Tigers Prospect Profile #48: Brandon Johnson

One of the last of a now gone breed, Brandon Johnson was signed by the Tigers as a draft-and-follow choice after being drafted in 2006. After a solid debut campaign, can the 20-year-old Johnson take his performance to the next level?

Brandon Johnson
Position: Right-handed Pitcher
Height: 6-5
Weight: 210
Born: 3/9/1987
Bats: Right
Throws: Right

Background
The Tigers selected Johnson in the 34th round of the 2006 draft as a potential draft-and-follow choice. The organization tracked him closely at Butler Community College last spring, and determined he was worth taking a run at given his future potential. While at Butler CC, Johnson amassed an 8-3 (13-5 for his career) record in 12 starts, notching 57 strikeouts in 58-1/3 innings. Towards the end of the season, Johnson was named the NJCAA Division I Pitcher of the Week on the heels of his seven-inning no hitter against rival Pratt Community College. His fine late season performance helped lead the Grizzlies to the Kansas Jayhawk West title.

After signing, Brandon was assigned to the Gulf Coast League Tigers where he jumped right into the team's rotation. After two hard-luck losses in June, Johnson bounced back to post a 3-1 mark and 1.86 ERA in July; taking home TigsTown's Pitcher of the Month Award in the process. Johnson's success with the GCL Tigers earned him a late season promotion to Oneonta where he appeared in three games for the O-Tigers.

Scouting Report
Johnson fits the prototype of the projectable pitcher in today's game. He has a big, long frame that gives visions of plenty of projection down the line. His mechanics are generally smooth and consistent, though they can get out of whack from time to time as he continues to mature and get used to his body in space.

His fastball sits in the 88-90 range, but dipped to the mid-80s as the summer wore on and he began to tire. His performance dipped as he lost the zip on his fastball and in-game stamina, though that should improve as he matures physically and continues to work within the confines of a professional training routine. Johnson doesn't generate much movement on his fastball, leaving him prone to being hit easily. He struggles to keep his heater low in the zone when working from the stretch, and must improve in this area if he is to maintain his early success at higher levels.

Brandon also mixes in a slider and change-up. His slider has shown promise as an above-average offering, and he can generate good, late movement when he keeps his elbow up. He has yet to master the ability to work the pitch from corner to corner, at the knees, but the expectation within the organization is that this should come along with experience. Johnson's change-up lags behind his other two offerings, and he has yet to show any significant feel for the softer offering.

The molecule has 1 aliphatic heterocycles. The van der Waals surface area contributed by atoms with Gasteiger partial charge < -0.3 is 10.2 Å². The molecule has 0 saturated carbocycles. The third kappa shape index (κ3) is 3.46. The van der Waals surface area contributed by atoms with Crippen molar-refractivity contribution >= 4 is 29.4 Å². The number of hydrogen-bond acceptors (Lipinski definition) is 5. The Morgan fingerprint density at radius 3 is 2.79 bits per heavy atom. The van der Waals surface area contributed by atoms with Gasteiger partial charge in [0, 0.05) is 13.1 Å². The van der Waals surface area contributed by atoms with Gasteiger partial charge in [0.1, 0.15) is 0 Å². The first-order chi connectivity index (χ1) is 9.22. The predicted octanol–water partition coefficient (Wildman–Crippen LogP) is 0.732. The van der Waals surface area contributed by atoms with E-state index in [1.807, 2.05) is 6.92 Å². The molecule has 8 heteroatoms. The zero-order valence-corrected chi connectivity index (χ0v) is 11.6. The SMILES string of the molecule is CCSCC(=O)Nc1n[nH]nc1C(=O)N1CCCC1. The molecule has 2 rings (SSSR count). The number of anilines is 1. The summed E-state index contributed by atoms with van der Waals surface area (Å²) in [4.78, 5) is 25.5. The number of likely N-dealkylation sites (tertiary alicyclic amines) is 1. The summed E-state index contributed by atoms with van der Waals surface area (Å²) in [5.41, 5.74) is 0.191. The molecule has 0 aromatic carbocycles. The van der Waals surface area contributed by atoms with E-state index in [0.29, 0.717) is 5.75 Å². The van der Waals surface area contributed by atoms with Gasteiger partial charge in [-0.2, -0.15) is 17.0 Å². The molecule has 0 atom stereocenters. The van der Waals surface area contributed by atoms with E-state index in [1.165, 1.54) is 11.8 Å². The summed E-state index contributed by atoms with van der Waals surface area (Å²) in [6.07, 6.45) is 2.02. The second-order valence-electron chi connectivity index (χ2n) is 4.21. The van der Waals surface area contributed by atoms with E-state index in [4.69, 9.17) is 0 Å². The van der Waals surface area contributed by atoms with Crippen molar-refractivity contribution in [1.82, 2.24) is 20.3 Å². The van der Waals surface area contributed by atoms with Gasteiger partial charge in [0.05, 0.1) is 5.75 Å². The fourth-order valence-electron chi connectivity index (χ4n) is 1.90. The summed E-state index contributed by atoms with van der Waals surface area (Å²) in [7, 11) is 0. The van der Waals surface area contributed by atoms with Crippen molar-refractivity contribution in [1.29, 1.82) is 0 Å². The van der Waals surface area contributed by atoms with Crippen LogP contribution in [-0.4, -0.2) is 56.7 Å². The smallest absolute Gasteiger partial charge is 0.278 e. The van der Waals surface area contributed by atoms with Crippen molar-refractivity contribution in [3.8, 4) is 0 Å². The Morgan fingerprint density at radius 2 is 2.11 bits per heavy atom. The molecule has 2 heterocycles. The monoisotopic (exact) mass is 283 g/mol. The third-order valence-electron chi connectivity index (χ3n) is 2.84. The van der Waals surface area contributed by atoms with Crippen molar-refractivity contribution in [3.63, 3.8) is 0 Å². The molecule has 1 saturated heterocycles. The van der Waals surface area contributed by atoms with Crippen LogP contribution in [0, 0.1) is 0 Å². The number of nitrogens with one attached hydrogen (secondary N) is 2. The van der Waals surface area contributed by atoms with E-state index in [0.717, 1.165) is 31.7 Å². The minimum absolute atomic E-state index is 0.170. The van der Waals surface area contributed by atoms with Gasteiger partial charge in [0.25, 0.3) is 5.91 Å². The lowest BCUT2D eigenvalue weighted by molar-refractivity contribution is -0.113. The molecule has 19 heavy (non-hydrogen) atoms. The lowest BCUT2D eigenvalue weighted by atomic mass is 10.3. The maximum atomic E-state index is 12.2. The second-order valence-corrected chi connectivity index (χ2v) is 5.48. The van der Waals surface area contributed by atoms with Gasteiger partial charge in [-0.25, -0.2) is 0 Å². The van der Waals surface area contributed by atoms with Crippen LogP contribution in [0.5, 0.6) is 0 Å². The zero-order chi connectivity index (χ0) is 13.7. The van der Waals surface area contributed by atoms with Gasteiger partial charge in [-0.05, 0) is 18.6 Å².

An intelligent guy, Johnson has an aptitude for pitching and he understands how to set hitters up in order to put himself in the driver's seat during each at-bat. He works hard at his craft and has shown the ability and willingness to take to coaching. Johnson's change-up must improve if he is to maintain in the rotation long term. Right now he profiles more as a reliever, and he could develop into a nice late inning option if his fastball gains the velocity that many scouts and coaches believe it will.

Performance

Level

Team

W-L

ERA

G

GS

SV

SO

BB

IP

AVG

R

GCL Tigers

4-5

2.58

12

11

0

45

11

59.1

.252

SS-A

Oneonta

0-1

5.23

3

2

0

8

9

10.1

.250


Health Record
Johnson wore down badly as the summer progressed and he will have to work hard on his conditioning if he is to adapt to the increased rigors of the professional game. After a long spring and summer between Butler CC and the pro ranks, Johnson will be watched closely for signs of fatigue in 2008.

The Future
After struggling in his brief stint at Oneonta to end the 2007 season, it is likely that Johnson will head back to Oneonta for another tour. The Tigers have been patient with draft-and-follow selections in the past, and I don't expect anything to be different this time around.

Johnson has the rough outline of a nice mid-rotation starter, but he profiles better in the bullpen long term. Given the organization's propensity to stockpile the minor league ranks with quality pitching, Johnson will have to distinguish himself quickly to avoid being lost in the shuffle and pushed to a bullpen role at an early juncture of his career.

Mark Anderson is TigsTown's Managing Editor and feature Minor League writer. He can be reached at Mark@TigsTown.com.


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